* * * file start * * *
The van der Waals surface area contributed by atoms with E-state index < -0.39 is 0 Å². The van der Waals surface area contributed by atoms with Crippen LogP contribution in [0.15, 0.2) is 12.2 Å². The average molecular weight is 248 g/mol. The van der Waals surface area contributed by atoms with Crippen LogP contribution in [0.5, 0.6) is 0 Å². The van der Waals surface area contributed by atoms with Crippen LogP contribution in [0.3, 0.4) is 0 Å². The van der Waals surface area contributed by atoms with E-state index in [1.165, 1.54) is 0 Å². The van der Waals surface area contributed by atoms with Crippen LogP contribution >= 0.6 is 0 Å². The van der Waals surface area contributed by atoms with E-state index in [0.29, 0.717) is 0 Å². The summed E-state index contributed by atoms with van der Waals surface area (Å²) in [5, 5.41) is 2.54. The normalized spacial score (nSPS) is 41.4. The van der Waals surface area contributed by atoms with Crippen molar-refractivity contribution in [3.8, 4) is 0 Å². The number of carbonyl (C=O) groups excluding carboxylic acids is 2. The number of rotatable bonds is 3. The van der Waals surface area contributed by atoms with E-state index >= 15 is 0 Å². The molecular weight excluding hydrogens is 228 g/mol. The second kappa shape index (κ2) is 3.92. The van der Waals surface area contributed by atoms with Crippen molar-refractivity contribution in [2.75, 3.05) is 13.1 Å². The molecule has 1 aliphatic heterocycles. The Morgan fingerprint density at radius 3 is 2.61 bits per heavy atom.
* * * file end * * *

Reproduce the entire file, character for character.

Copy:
The van der Waals surface area contributed by atoms with E-state index < -0.39 is 0 Å². The van der Waals surface area contributed by atoms with Crippen LogP contribution in [0.15, 0.2) is 12.2 Å². The average molecular weight is 248 g/mol. The van der Waals surface area contributed by atoms with Crippen LogP contribution in [0.5, 0.6) is 0 Å². The van der Waals surface area contributed by atoms with Crippen LogP contribution in [0.3, 0.4) is 0 Å². The van der Waals surface area contributed by atoms with E-state index in [1.165, 1.54) is 0 Å². The van der Waals surface area contributed by atoms with Crippen LogP contribution >= 0.6 is 0 Å². The van der Waals surface area contributed by atoms with E-state index in [0.29, 0.717) is 0 Å². The summed E-state index contributed by atoms with van der Waals surface area (Å²) in [5, 5.41) is 2.54. The normalized spacial score (nSPS) is 41.4. The van der Waals surface area contributed by atoms with Crippen molar-refractivity contribution in [3.8, 4) is 0 Å². The number of carbonyl (C=O) groups excluding carboxylic acids is 2. The number of rotatable bonds is 3. The van der Waals surface area contributed by atoms with E-state index >= 15 is 0 Å². The molecular weight excluding hydrogens is 228 g/mol. The second kappa shape index (κ2) is 3.92. The van der Waals surface area contributed by atoms with Crippen molar-refractivity contribution in [2.75, 3.05) is 13.1 Å². The molecule has 1 aliphatic heterocycles. The Morgan fingerprint density at radius 3 is 2.61 bits per heavy atom.